"The In Crowd"

Beautiful babes, psycho-bitch lesbos and dirty-talking hunks populate summer's most shameless piece of trash since "Wild Things."


Andrew O'Hehir
July 24, 2000 11:00PM (UTC)

If you'd asked me about 10 years ago who the worst director in movie history was, I might have nominated Mary Lambert. After directing several of Madonna's early videos with some superficial flash and the undeniable gift for atmospherics that became her trademark, Lambert briefly became a viable Hollywood commodity. Her first feature was "Siesta" in 1987, an incoherent and execrably photographed work of softcore sleaze starring a frequently naked Ellen Barkin. I've got no real problem with porn, but "Siesta" wasn't content just to be trash; it combined a pretentious 1970s art-film nihilism with a laughable erotic sensibility that Lambert plainly thought was sizzling. "Siesta," though, was like a delicate Renoir comedy compared to Lambert's screen adaptation of Stephen King's "Pet Sematary." While King's novel is undeniably among his most troubling and painful, Lambert's 1989 film was gratuitously and gleefully sadistic; in a lifetime of watching gruesome horror films, I've never seen a movie that held its audience in such evident contempt.

Perhaps the time has come to forgive, although forgetting may be impossible. After "Pet Sematary II" flopped in 1992, Lambert was banished to made-for-TV filmmaking for the rest of the decade. I can't help wondering, in the depths of my guilty-liberal conscience, whether being an ambitious woman in the Hollywood boys' club had something to do with that. (No one has stopped giving money to Joel Schumacher, whose sins, God knows, are at least as noxious.) At any rate, it seems that television allowed Lambert to find her level. After making such idiot-box delights as "Dragstrip Girl" and "My Stepson, My Lover" (I couldn't make up anything that excellent), she's back on the big screen with "The In Crowd," a lesbo thriller stocked with no-name babes that revels in its own trashiness. It pretty much makes "Wild Things" look like Jane Austen.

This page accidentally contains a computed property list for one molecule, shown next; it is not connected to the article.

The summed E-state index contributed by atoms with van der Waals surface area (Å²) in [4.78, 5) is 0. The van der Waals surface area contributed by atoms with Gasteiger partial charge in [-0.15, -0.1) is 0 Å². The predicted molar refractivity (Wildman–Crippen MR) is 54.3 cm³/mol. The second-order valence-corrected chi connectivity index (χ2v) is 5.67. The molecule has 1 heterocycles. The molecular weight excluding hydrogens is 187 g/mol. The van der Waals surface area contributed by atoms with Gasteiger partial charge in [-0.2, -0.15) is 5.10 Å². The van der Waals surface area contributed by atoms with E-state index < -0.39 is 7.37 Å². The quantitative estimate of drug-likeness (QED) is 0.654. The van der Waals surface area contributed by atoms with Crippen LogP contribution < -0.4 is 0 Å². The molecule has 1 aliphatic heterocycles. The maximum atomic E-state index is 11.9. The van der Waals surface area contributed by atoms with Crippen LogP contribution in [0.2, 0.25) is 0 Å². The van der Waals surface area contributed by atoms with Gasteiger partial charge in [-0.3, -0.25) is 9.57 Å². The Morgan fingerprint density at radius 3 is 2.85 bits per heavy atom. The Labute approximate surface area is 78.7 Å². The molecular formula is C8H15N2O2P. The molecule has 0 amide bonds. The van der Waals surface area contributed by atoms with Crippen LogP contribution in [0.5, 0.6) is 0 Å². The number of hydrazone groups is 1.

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Unfortunately for Lambert, this hasn't been a good summer for the previously golden genre of post-teen thrillers. In the wake of similarly themed failures like "Gossip" and "The Skulls," Warners seems to be dumping "The In Crowd" in hopes of a future video payday (it's pretty much a guaranteed pay-per-view hit). There were no press screenings before the film opened, so I paid to see it with a listless group of 15 or 20 Times Square denizens on Wednesday afternoon.

Lambert certainly has an eye for pulchritude in its more crass and conventional forms, and her supervixen discovery in "The In Crowd" is a voluptuous brunet named Susan Ward, who should have a long career of playing evil American goddesses ahead of her. (Well, at least three or four years.) I'm embarrassed to admit that I recognized Ward's seal-sleek complexion and ambiguous blue-gray eyes immediately, from her role on the now-defunct Aaron Spelling soap "Sunset Beach." I did not, however, recognize her good-girl costar, Lori Heuring, as No. 64 on Maxim magazine's list of the 100 hottest women in the world. Perhaps I don't understand the category of "hotness" too well; although she's a competent actress (by the standards involved in this kind of movie), Heuring is kind of a bony, anxious, bee-stung creature, with a slight resemblance to Lambert's old pal Madonna.